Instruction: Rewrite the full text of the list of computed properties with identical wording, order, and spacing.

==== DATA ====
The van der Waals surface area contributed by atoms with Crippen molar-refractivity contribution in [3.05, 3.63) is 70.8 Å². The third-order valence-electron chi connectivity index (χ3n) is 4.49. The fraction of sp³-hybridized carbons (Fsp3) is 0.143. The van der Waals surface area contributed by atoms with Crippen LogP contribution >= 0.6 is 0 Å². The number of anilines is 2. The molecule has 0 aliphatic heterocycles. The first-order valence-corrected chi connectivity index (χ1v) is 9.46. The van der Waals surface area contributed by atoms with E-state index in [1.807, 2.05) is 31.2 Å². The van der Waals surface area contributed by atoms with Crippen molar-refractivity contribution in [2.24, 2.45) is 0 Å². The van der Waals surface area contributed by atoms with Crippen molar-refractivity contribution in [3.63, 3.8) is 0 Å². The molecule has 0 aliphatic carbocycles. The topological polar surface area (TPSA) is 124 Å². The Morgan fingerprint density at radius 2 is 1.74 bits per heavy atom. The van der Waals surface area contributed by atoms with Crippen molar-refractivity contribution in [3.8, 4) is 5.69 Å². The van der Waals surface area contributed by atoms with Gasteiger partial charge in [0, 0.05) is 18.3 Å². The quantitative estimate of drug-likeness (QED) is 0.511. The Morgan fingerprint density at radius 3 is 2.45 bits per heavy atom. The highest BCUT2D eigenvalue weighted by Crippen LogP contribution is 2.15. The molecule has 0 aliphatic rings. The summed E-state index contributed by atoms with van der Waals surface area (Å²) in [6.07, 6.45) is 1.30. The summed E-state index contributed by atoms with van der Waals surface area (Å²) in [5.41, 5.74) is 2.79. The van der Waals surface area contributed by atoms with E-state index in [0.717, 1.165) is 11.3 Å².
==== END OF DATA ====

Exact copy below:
The van der Waals surface area contributed by atoms with Crippen molar-refractivity contribution in [3.05, 3.63) is 70.8 Å². The third-order valence-electron chi connectivity index (χ3n) is 4.49. The fraction of sp³-hybridized carbons (Fsp3) is 0.143. The van der Waals surface area contributed by atoms with Crippen LogP contribution >= 0.6 is 0 Å². The number of anilines is 2. The molecule has 0 aliphatic heterocycles. The first-order valence-corrected chi connectivity index (χ1v) is 9.46. The van der Waals surface area contributed by atoms with E-state index in [1.807, 2.05) is 31.2 Å². The van der Waals surface area contributed by atoms with Crippen molar-refractivity contribution in [2.24, 2.45) is 0 Å². The van der Waals surface area contributed by atoms with Crippen molar-refractivity contribution in [3.63, 3.8) is 0 Å². The molecule has 0 aliphatic carbocycles. The topological polar surface area (TPSA) is 124 Å². The Morgan fingerprint density at radius 2 is 1.74 bits per heavy atom. The van der Waals surface area contributed by atoms with Crippen molar-refractivity contribution in [3.8, 4) is 5.69 Å². The van der Waals surface area contributed by atoms with Gasteiger partial charge in [0, 0.05) is 18.3 Å². The quantitative estimate of drug-likeness (QED) is 0.511. The Morgan fingerprint density at radius 3 is 2.45 bits per heavy atom. The highest BCUT2D eigenvalue weighted by Crippen LogP contribution is 2.15. The molecule has 0 aliphatic rings. The summed E-state index contributed by atoms with van der Waals surface area (Å²) in [6.07, 6.45) is 1.30. The summed E-state index contributed by atoms with van der Waals surface area (Å²) in [5.41, 5.74) is 2.79. The van der Waals surface area contributed by atoms with E-state index in [0.717, 1.165) is 11.3 Å².